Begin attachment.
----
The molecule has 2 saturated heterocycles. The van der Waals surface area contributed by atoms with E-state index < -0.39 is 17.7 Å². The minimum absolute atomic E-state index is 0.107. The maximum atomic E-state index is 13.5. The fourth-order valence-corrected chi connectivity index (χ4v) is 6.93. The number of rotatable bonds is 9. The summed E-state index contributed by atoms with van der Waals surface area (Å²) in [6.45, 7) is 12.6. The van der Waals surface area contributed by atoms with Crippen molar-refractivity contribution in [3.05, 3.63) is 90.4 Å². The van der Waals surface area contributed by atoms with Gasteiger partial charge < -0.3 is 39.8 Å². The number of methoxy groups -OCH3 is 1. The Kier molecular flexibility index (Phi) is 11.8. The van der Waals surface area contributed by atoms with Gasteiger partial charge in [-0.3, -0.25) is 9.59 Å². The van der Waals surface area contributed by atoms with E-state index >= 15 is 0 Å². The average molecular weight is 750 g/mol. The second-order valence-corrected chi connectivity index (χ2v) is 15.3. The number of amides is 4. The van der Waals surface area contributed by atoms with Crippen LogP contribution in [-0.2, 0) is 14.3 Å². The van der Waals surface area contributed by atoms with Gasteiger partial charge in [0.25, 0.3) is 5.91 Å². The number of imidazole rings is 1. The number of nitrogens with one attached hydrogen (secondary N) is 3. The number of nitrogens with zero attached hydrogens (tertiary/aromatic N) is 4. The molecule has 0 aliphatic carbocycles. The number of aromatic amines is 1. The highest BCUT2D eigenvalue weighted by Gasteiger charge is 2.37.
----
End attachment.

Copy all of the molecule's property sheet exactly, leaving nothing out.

The molecule has 2 saturated heterocycles. The van der Waals surface area contributed by atoms with E-state index < -0.39 is 17.7 Å². The minimum absolute atomic E-state index is 0.107. The maximum atomic E-state index is 13.5. The fourth-order valence-corrected chi connectivity index (χ4v) is 6.93. The number of rotatable bonds is 9. The summed E-state index contributed by atoms with van der Waals surface area (Å²) in [6.45, 7) is 12.6. The van der Waals surface area contributed by atoms with Crippen molar-refractivity contribution in [3.05, 3.63) is 90.4 Å². The van der Waals surface area contributed by atoms with Gasteiger partial charge < -0.3 is 39.8 Å². The number of methoxy groups -OCH3 is 1. The Kier molecular flexibility index (Phi) is 11.8. The van der Waals surface area contributed by atoms with Gasteiger partial charge in [-0.3, -0.25) is 9.59 Å². The van der Waals surface area contributed by atoms with E-state index >= 15 is 0 Å². The average molecular weight is 750 g/mol. The second-order valence-corrected chi connectivity index (χ2v) is 15.3. The number of amides is 4. The van der Waals surface area contributed by atoms with Crippen LogP contribution in [-0.2, 0) is 14.3 Å². The van der Waals surface area contributed by atoms with Gasteiger partial charge in [0.25, 0.3) is 5.91 Å². The number of imidazole rings is 1. The number of nitrogens with one attached hydrogen (secondary N) is 3. The number of nitrogens with zero attached hydrogens (tertiary/aromatic N) is 4. The molecule has 0 aliphatic carbocycles. The number of aromatic amines is 1. The highest BCUT2D eigenvalue weighted by Gasteiger charge is 2.37.